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As per his reports of treatment, care, and support at a highly sophisticated specialized center of excellence, “Contrast-enhanced CT (CECT)” performed for thorax, abdomen, and pelvis on a multidetector CT scanner revealed that there is a large heterogeneously enhancing anterior mediastinal mass measuring 10 cm × 13 cm × 9 cm (anteroposterior mediolateral caudocranial) [Figure 3]. No fat density or calcific areas were seen within it. The mass was seen abutting pericardium along right atrium and right ventricle showing more than 180° angle of contact with ascending aorta and main pulmonary trunk. However, the right main coronary artery was reported as encased by the mass at the origin, which was seen displacing right lung parenchyma with resultant volume loss of right hemithorax. Right middle lobe collapse was also noticed with subsegmental atelectasis seen in posterior segment of right upper lobe. Traces of pleural effusion were also noted on the right side. No evidence of any suspicious pulmonary nodule was seen. Few enlarged paratracheal prevascular nodes were seen, largest measuring 20 mm × 12 mm. No abnormality was seen in the liver, biliary tree, gall bladder, pancreas, spleen, kidney, adrenals, gastrointestinal tract, urinary bladder, prostate, and seminal vesicles. No significant retroperitoneal lymphadenopathy was seen. There were no ascites. The visualized bones were unremarkable. Electrocardiogram was normal. The echocardiographic report impression showed anterior mediastinal mass with mild pulmonary hypertension. The left ventricular ejection fraction was 55%. Bilateral ultrasonography testis depicted microlithiasis.
Figure 3: Computed tomography thorax, showing anterior mediastinal mass

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Fasting blood glucose (163 mg/dL), postprandial blood glucose (192 mg/dL), serum globulin (3.96 g/dL), and serum lactic acid dehydrogenase (LDH) (307 U/L) were raised, whereas serum creatinine (0.60 mg/dL) and serum albumin (3.41 g/dL) were low. The biochemical investigation of serum urea (15.9 mg/dL), serum uric acid (5.77 mg/dL), serum sodium (135 mmol/L), serum potassium (4.82 mmol/L), serum chloride (101.8 mmol/L), serum bicarbonates (25.1 mmol/L), serum protein (7.37 g/dL), serum alkaline phosphates (84 U/L), total bilirubin (0.51 mg/dL), serum aspartate aminotransferase (22 U/L), and serum alanine aminotransferase (38 U/L) were normal. The biochemical LDH (283 U/L) and alpha-fetoprotein (AFP) (1468 ng/ml) were high.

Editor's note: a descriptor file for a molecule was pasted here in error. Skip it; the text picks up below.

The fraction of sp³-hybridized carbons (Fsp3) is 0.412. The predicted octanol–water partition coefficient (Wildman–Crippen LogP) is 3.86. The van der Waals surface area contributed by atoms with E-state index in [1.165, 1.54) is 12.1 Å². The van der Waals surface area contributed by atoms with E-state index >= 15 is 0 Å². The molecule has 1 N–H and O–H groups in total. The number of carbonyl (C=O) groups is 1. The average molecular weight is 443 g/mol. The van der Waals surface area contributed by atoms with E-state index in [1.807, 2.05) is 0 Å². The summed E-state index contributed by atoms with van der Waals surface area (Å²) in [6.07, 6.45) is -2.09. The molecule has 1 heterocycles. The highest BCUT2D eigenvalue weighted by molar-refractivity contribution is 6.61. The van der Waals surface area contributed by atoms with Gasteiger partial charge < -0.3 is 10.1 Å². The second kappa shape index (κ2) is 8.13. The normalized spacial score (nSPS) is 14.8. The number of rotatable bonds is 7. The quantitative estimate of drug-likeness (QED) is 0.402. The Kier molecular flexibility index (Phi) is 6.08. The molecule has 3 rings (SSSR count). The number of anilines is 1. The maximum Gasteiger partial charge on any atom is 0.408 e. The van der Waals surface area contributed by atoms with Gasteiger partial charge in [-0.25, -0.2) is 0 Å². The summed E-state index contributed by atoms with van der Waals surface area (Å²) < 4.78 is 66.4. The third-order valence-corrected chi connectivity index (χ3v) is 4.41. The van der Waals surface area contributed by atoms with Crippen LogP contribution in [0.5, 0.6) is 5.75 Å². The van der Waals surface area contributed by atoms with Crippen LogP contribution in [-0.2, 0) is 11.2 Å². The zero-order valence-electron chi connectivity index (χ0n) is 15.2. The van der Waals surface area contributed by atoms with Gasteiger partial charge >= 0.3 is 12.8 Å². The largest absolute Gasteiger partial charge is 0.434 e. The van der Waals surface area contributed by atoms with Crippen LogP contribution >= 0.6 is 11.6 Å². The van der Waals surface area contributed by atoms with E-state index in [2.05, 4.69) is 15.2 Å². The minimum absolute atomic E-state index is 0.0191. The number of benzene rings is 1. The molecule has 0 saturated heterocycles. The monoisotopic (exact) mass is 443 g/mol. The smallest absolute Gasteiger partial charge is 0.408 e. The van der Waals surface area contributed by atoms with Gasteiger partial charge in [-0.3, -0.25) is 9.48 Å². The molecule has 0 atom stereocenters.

Beta-human chorionic gonadotropin (19.7 mIU/mL) was mildly raised, whereas serum carcinoembryonic antigen (1.71 ng/mL) was normal. Serum ferritin (428.43 ng/Ml) was high. CT biopsy showed malignant GCT. Semen analysis did not show any spermatozoa in centrifuged deposit. Prothrombin time (16.400 s) was high. Red blood cell distribution width in complete blood count report was 15.00% CV (high). Hepatitis B surface antigen, hepatitis C antibodies (anti-HCV), and HIV antibodies were nonreactive. The histopathology report showed malignant GCT, the yolk sac tumor. Renal cortical functions of all the kidneys are shown as normal, done by gates method. Dynamic images of both kidneys were acquired with camera placed posteriorly after injection of 5.5 mCi of 99 mTc-DTPA.

The case underwent chemotherapy twice as per the treatment protocol at a centre of excellence. PET-CT scan showed irregular poorly circumscribed lesion in anterior mediastinum infiltrating the right atrium and ascending aorta. Resection of anterior mediastinal mass was done for lesion measuring about 5.3cc cm × 7.7TR cm × 4.9AP cm standardized uptake value max 3.0. The AFP level fell to normal level (5.9 ng/mL). However, thereafter, it raised to 353 ng/mL after a week and 1102.06 ng/mL in subsequent week. The biopsy of pericardial margin did not show any residual viable tumor. No obvious abnormality was seen in CECT scan of the neck and abdomen.

The patient has been advised by the treating oncologist to consider undergoing four cycle of chemotherapy, and thereafter, the option of radiotherapy may be exercised if AFP remains still on the raising trend. The case is rare because the AFP is still increasing despite no viable tumor detection postoperatively.


  Discussion Top